Friday, September 16, 2011

The Mothering Chronicles 2: Patience and Love

Time evaporates--don't you find--like a meringue or cotton candy. I used to imagine that as my boys grew in independence I'd surely find more time to write and yet I'm discovering that in fact, the opposite has proven true. And speaking of boys--sweet boys--mine are growing. And with their growth I find that my world somehow shrinks. I'm in that phase of life where if I didn't carefully wrap my dreams and goals and place them safely away, I could perhaps lose them--lose myself even. It's the mothering time of life for me. The time when football and Robin Hood trump reading the home decorating magazine and when taking them to the skate park seems a better choice than a quiet cup of tea on my deck with a Maya Angelou novel. To trade a moment of what they need for what I may want is almost unthinkable. My day will come again, but for now, for now? For now, it is them. There are afternoons or days or even weeks when we are a babbling brook dancing our way over the time-smoothed pebbles that fill our lives, times when we are a melodious foursome happy and content in all things. Then there are moments when the harmony of mom, dad, and sons is somewhat akin to the call of a blue jay or a crow at some horribly early hour, and I cringe, thinking surely this isn't what God wants. And how it pains the heart of a parent to see that miniature version of yourself making choices that hurt themselves and your family. Tempting it is to spend hours searching the internet for the wisdom of some sage pastor or some great author with several books on Amazon proving their merit as an expert on my child. And I'll admit I've googled 'developmental stages of boys' in hopes of discovering some new key to unlocking the behavior I desperately want to see in my little guys. The thing about parenting that I'm discovering is this--it's very personal. It's a walk through a road that I believe is intended to show us the love of our Father as we love our own. So, I find myself over and over--knees callousing--at His feet asking for wisdom. He did promise, after all to give it fully and willingly. And there at His feet I've been affirmed. He loves because He is love. He loves both me and those sweet boys of mine. He sees the moldable hearts of my boys, and He sees the ache in my own heart. "I know, and I'm sovereign." "I'll not abandon the work of my hands." "Don't grow weary in well doing." Don't grow weary. Sometimes when it comes to parenting we want instant behavior changes. We want to say, "Listen here, buddy, I'm the momma! You're the boy, and you are gonna do what I say!" But, how gentle God is with us, how patient He remains with us when we are out of tune with His life within us. If I parent like that, I may get an immediate behavior change, but I've lost the heart of my child. That is sprint parenting when in fact we are running a marathon. I'm not as concerned with the immediate behavior of my son as I am the long-term bent of his heart. II Thessalonians 3:5 says, "May the Lord lead your hearts in God's love and Christ's patience." Ahh, a mothering key. Two keys in fact. God's love. Christ's patience. Apparently, it is desirable that we be lead into both since Paul took the time to utter them on behalf on the Thessalonians. Here is the thing about God's love. When Paul says may you be lead into God's love he may as well have said may you be lead into God. God and love. The two are interchangeable. God is love. The fruit of God within us--His Holy Spirit--is love. Love comes from His life within us. It is not a trait of God; it is God. Immediately then, I am reminded of the abiding principles in John 15. "Apart from me, you can do nothing." If we are to be filled with God's love as we parent, we must take time to abide in Love. Saying it is a challenge to find time to abide to a mother of little ones is like saying the earth is round. Yeah. We know. And you'll never hear me say it should be done for half an hour at six in the morning. I might as well swear at you. Here's what I do recommend. There's a great little book called, Jesus Calling written by Sarah Young. Get your hands on it. If you have time for nothing else in your day, read this before you get out of bed. A short two or three paragraph encouragement written from the perspective of God, you will be sustained by mostly scripture paraphrased in words we understand. (Incidentally, that's why I like it.) And get into the Psalms. Those are two great places to glean spiritual vitamins when you may not have time for the full meal. God will grant you days when feasting happens, but in between, have some simple way to drink deeply from the love of God. And let me just say, as much as I love to blog, don't depend entirely on blogs. Of course I hope you'll keep reading mine when you have time, but taking your nourishment only from blogs or even most books is similar to drinking coffee from your husband's cup in the morning. God wants to meet with you. He wants to fill your cup. Then there's that word. Patience. Just the other day I asked my mom, a prayer warrior, what specifically she'd been praying for me. She gave me her list, and I told her she needed to add patience to the list. I don't know what prompted me to ask for such a thing--maybe it was because my son told me my voice got high and squeaky earlier in the day when I was frustrated, and he was concerned I might be struggling with self-control. Saint Augustine once said, "Patience is the companion of wisdom," and Alexander Dumeas Pere said, "All patience is summed up in two words--wait and hope." I would add that patience is but a fruit of God's Spirit within. Patience is the overflow of the wisdom that comes from understanding that we wait, we hope, in the goodness of God where our children are concerned. They may be 2 and pitching a tantrum or twenty and high as a kite. Either way, our real anchor is the knowledge that God's concern over those children is greater than our own. He is working in their lives. He loves them. He cares what happens to them. He is orchestrating circumstances to reveal Himself to them. Taking a step back from the permanent marker smiley faces drawn all over the freshly painted wall long enough to remember, 'God is revealing Himself to my children right now, through me,' may be just the amount of waiting and hoping it takes to display the fruit of patience. They're not perfect. Neither are we. But, we're the mothers. Our role is one of patience and one of love. At the risk of being misunderstood, let me say both love and patience will sometimes mean consequences. But when those things come from a heart that is filled, one that has taken time to abide in The Source of patience and love, they are so much more readily received. If you'll give me some room here, I'd like to address a practical picture of this. Let me say ahead of time, I'm not addressing corporal punishment--that's a larger can of worms. But, if you'll hear me out, I think you'll understand where I'm going with this. Often in the heat of the moment, we are tempted to pop our kids a little swat on their chubby bottoms. I'm talking about the screaming kid that gets a quick swat. Let me ask you this, when you are furious with your husband over some situation, would it help at all if he gave you a smack on the backside? Usually when we are frustrated to the point of tantrum, what we desperately need is someone to stop the music, press the pause button on life and say, "Can you tell me what you are feeling?" A swat doesn't teach the heart. Our goal as moms is not to gain the immediate behavior we want at the loss of our child's heart. Our goal is to pack enough fuel in our pockets to take us on the quest for their hearts. That means we may leave the grocery cart in the store filled with groceries, (I've done it) and calmly walk to the car. We may say quietly, "I can see you are so upset we won't be able to talk right now, but I'm going to take you home where you are safe. I want you to be able to calm down, and I love you." Then, more often than not, that raging child will be asleep by the time we are home. When they wake, they will be calmer and ready for some teaching. Or they may squawk and scream for the next two hours. Either way. We wait. We hope. (Read: practice patience) When they are calm, we address the behavior. We let them know they will never get the candy bar by screaming, even if we're forced to call Grandma to pick up milk and bread because we left the grocery store ten days in a row! We teach them why that doesn't work. We may even give them a chance to try the entire scenario again the next day after we've walked them through how it will go ahead of time. Did I mention that mothering is not convenient? It interferes with our schedule, and may mean that we have to eat dry cereal for breakfast because the milk was left in the buggy at the Piggly Wiggly. Here's the reality, most of us are not patient enough to be that inconvenienced. Come on now. You just read that scenario, and the idea of not picking up your prescription and desert for tonight's dinner guests is making your hair stand on end! Not. Repeat. NOT convenient. So, we give in and let them have the candy bar, or we swat them on the booty. And they may in fact be quiet because they got a good smack. Either way, we lose. Patience says, "I'll slow this down. I'll be inconvenienced. I'll pause my agenda long enough to orchestrate a world where I can reveal the love of God to my sweet child in the hopes of winning him to Christ." Maybe I should have said the prerequisite for patience is this: Expect to be inconvenienced. Children are not convenient. They are precious people with their own feelings, thoughts, perspectives and ideas. They are made in the image of God and we should give them the same respect we expect from them. Here's what I'm convinced of. Mothering is a reflection of God to our children. We're doing our level best to mirror Him to them. We are their first experience of God. We will need to take some time, even if it is only two minutes, to drink from Him because the things we wish to reveal are fruits of His life within us, not a manufacturable parenting commodity we can otherwise muster. One of my favorite passages is I Peter 1:3, "His divine power has given us everything we need pertaining to life and godliness through the rich knowledge of the one who called us..." Recently, my husband pointed out that indeed we do have everything we need for life and godliness, but it comes through knowledge of God. Knowledge alone puffs up and inflates our opinions of ourselves, but knowledge applied is a totally different animal. That, my dear mothering friends, is wisdom. May we apply the knowledge of our Father who is both love and patience in our homes like a balm that covers the wounds, that protects the hearts, that softens the edges, that guides the personalities, and that restores the natural rhythm to our families. Pray with me: Father, I'm not always patient. I'm not always loving. I'm human in every way. But I long to reflect you to my children. I long to create an environment in our home that is perfumed with your presence. Help me father to learn to wait and hope--not in my abilities, but in your sovereignty. Fill me with yourself. Overflow from me. Read with me: I Corinthians 13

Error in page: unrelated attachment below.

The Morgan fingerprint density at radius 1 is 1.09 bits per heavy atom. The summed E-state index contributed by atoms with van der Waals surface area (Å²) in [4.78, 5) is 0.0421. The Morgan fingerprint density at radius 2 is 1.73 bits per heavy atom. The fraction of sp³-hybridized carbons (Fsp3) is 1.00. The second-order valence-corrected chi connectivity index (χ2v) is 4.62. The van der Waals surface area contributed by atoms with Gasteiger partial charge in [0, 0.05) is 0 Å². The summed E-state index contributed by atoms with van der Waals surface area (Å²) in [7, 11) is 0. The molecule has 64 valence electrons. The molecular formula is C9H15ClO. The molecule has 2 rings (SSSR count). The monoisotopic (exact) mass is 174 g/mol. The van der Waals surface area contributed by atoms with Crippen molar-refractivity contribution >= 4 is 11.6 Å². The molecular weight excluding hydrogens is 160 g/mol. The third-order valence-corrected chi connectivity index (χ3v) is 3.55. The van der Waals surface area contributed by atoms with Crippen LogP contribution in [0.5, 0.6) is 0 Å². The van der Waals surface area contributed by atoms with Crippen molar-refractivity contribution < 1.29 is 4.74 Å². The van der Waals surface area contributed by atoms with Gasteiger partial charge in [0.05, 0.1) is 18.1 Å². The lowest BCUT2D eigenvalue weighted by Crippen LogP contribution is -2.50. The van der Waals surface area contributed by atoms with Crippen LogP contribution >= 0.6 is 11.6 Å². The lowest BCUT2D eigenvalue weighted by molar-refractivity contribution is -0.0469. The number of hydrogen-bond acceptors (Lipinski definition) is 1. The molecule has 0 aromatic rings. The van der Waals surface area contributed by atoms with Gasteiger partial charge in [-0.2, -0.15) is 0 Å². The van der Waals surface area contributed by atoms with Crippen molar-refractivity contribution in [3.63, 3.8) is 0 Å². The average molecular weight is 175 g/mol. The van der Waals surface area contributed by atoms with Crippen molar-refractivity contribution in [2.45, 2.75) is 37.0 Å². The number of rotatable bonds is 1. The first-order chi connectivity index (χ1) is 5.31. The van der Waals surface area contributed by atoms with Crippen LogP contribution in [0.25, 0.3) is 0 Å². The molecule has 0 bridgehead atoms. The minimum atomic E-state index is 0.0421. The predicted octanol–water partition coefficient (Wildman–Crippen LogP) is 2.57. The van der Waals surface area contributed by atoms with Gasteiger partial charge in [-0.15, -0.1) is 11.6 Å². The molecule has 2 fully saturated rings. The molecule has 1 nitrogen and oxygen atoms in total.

1 comment:

Anonymous said...

Well written Sarah. I find the Lord uses my children as a mirror, their shortcomings are ones I too struggle with and He is faithful to remind me of HIS patience with His wayward child (me).